Born James Arthur TREVERSH (which is why many searches never worked!), on 19 Mar 1890 at Clapham, London. By 1901 he is living in Battersea, and by 1908 he is with the East Surrey Regiment. At the end of WW1 he is living in Sheepcote Lane, Battersea where he remains until ~1938, and moves to Somerset by the 1939 telephone directory(TD), Isle Brewers by 1946 TD, and Castle House, Enmore by 1951 TD. He died 4 Oct 1952.


    Since the description of him in late 1949 says he has over 45 years experience of the concertina, it takes us back before 1905, so it's possible he started work aged 12 in 1902. I'm reminded very much of the early days of Tommy Williams, also of Battersea, who worked for Lachenal. Perhaps they knew each other?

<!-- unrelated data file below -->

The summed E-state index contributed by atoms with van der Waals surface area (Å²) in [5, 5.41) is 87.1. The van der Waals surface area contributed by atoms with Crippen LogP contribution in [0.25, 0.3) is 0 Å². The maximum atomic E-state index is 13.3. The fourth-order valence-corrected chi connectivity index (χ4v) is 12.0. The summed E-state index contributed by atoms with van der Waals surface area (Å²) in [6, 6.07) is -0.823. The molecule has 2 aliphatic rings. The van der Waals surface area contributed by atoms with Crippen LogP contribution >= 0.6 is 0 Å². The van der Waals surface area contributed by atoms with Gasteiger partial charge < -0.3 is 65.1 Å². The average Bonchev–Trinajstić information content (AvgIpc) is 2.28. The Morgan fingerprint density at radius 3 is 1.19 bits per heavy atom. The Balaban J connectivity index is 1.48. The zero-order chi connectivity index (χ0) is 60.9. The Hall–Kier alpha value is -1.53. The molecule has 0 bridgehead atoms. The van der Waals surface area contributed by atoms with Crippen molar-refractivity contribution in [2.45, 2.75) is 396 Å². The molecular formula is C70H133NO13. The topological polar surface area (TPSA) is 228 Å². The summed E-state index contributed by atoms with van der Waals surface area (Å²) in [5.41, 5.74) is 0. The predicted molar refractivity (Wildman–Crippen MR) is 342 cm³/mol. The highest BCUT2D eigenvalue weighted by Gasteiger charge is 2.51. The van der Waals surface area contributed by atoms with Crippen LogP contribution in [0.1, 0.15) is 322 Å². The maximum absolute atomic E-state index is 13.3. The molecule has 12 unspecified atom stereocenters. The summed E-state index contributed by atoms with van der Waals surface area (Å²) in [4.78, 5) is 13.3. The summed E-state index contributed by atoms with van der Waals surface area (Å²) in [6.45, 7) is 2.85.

His Service Record shows him as being a Plumbers Mate at the time of attesting for the East Surreys in 1908.

     Apparently he deserted in 1911, and again in October 1914.

  15. 7 hours ago, Skran said:

    Many Thanks Stephen Chambers! That is already way more than I was expecting to find out.


    You've fallen quite lucky with this chap. He was born in 1832 and died in 1916.



       He was a Seed crusher and oil merchant, it seems like a family business, his father William Flintan was a wealthy man...in 1870 Robert inherited his father's shares in The Great Western Railway. By 1891 he is describing himself as retired engineer & machine maker, my guess is the stamp is the company letterhead stamp, pity the bottom part can't be read.

    Snap 2022-02-02 at 16.47.09.png


    Photo from Ancestry.


    Snap 2022-02-02 at 16.50.14.png

    Article courtesy of The British Newspaper Archive.


    I think a nephew (possibly) William Houghton Flintan drowned in a boating accident at Margate in 1874.

    • Like 1